To conclude his analysis of how we read and apply the Bible to our lives, Scot McKnight closes The Blue Parakeet with a case study involving the contentious issue of women in ministry. The discussions and arguments surrounding the issue and the manner in which the church puts its beliefs into practice are an excellent subject for analyzing our process of discernment. How has our particular church or denomination come to its position on whether or not a woman can be called to the position of Senior Pastor or even another role in which she would have leadership over men? Is Paul the final word on women’s roles or is there a bigger picture when the issue is considered in light of the whole of Scripture? We must finally ask ourselves whether or not this is an application of that was then, this is now?
Throughout history, women are culturally labeled as inferior to men. Because the scriptures provide a view of a wide swath of history and because men are the authors of these books, one can get the impression that the dominant patriarchal view on the pages is a reflection of the societal opinions through time. These ideas combined become the lens through which the church reads the bible and then fossilizes the idea of the subordinate woman in church tradition. McKnight guides the discussion that follows in the remaining chapters with this key question, “Do we seek to retrieve that cultural world and those cultural expressions, or do we live the same gospel in a different way in a different day?”
In our times there are three broad views that direct how we engage this issue and, more often than not, we will find our thinking in one of these categories. It is not enough however, to identify your thoughts in a theological context. Because of their importance, a believer who intends to apply the Bible to all of the various aspects of life must do the spade work of understanding how we come to the beliefs that we hold. On the issue of female leadership it is especially important because our decisions can have a negative effect on a fellow sojourner.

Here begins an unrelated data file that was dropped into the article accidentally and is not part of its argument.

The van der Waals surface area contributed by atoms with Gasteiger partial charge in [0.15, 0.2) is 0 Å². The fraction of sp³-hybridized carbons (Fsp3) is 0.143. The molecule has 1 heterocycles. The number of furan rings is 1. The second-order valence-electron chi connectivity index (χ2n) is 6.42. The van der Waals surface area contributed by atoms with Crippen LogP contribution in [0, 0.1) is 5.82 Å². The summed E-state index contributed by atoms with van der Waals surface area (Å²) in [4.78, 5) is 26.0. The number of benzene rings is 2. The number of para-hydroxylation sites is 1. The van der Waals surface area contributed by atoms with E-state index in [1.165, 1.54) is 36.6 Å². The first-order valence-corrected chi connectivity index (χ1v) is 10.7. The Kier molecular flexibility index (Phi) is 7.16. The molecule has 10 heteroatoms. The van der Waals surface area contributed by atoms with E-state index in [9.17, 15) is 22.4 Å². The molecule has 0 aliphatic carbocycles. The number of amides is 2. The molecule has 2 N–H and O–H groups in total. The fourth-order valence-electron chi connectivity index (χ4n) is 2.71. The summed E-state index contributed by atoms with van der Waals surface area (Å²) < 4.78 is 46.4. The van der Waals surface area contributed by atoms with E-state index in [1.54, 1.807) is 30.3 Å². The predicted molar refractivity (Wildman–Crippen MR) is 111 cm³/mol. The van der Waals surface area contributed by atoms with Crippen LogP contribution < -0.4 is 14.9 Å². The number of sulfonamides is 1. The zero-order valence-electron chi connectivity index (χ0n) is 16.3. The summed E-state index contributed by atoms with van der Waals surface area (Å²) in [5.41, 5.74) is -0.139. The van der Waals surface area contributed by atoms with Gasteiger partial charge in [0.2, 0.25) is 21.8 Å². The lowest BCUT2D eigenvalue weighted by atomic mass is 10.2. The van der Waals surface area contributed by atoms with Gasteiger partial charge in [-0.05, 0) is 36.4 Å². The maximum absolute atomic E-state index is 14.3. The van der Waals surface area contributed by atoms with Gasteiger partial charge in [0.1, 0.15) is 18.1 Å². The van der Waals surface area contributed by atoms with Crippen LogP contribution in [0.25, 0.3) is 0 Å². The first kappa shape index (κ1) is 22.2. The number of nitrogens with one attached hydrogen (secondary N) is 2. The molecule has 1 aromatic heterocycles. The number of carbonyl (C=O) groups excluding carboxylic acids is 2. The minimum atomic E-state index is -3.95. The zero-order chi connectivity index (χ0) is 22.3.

The three views that we often encounter are:
The biblical context and it teaching are God’s original and permanent design a woman’s responsibility is to glorify God, love Him and her husband and children and others. She must submit to her husband and never seek a role that places her in leadership over him. God ordained men to be leaders. Period.
We are called to find a living analogy in our Western, 21st century context to the teachings of the Bible. This examination is to include gender roles. This system allows a bit more freedom in pursuing leadership outside of the home but she shall never be placed in a church leadership role over men, including the calling of Senior Pastor.
This view taps into the oneness-otherness-oneness restoration theme that arrives with the Lord Jesus. The Bible story is cultural and the teachings reflect the culture. Because Jesus restores our oneness, we must rely on the Holy Spirit to guide our understanding of what God has called a woman to do and this possibility must include consideration of her calling to the Senior Pastor role.
Where do you stand?